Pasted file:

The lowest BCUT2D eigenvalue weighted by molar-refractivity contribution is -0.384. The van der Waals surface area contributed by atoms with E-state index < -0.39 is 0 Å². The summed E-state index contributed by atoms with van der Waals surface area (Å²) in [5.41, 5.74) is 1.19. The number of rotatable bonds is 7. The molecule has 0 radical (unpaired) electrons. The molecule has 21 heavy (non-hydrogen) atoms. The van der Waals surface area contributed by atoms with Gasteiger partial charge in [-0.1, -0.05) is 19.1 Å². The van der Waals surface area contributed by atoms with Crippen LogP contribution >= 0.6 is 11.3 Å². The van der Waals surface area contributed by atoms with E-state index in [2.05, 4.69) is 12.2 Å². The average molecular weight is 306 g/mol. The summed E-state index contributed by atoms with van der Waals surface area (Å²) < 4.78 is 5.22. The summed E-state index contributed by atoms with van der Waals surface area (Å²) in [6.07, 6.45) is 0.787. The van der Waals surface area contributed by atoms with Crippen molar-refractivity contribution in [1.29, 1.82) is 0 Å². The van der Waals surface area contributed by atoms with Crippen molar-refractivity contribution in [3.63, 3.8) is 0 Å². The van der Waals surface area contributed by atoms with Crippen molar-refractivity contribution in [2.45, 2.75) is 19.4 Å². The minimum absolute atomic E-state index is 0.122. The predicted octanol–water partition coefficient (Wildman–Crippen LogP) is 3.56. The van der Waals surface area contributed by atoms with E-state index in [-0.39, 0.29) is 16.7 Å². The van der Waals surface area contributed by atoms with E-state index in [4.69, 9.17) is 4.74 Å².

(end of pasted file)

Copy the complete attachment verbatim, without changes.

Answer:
The lowest BCUT2D eigenvalue weighted by molar-refractivity contribution is -0.384. The van der Waals surface area contributed by atoms with E-state index < -0.39 is 0 Å². The summed E-state index contributed by atoms with van der Waals surface area (Å²) in [5.41, 5.74) is 1.19. The number of rotatable bonds is 7. The molecule has 0 radical (unpaired) electrons. The molecule has 21 heavy (non-hydrogen) atoms. The van der Waals surface area contributed by atoms with Gasteiger partial charge in [-0.1, -0.05) is 19.1 Å². The van der Waals surface area contributed by atoms with Crippen LogP contribution >= 0.6 is 11.3 Å². The van der Waals surface area contributed by atoms with E-state index in [2.05, 4.69) is 12.2 Å². The average molecular weight is 306 g/mol. The summed E-state index contributed by atoms with van der Waals surface area (Å²) < 4.78 is 5.22. The summed E-state index contributed by atoms with van der Waals surface area (Å²) in [6.07, 6.45) is 0.787. The van der Waals surface area contributed by atoms with Crippen molar-refractivity contribution in [1.29, 1.82) is 0 Å². The van der Waals surface area contributed by atoms with Crippen molar-refractivity contribution in [3.63, 3.8) is 0 Å². The van der Waals surface area contributed by atoms with Crippen molar-refractivity contribution in [2.45, 2.75) is 19.4 Å². The minimum absolute atomic E-state index is 0.122. The predicted octanol–water partition coefficient (Wildman–Crippen LogP) is 3.56. The van der Waals surface area contributed by atoms with E-state index in [-0.39, 0.29) is 16.7 Å². The van der Waals surface area contributed by atoms with E-state index in [4.69, 9.17) is 4.74 Å².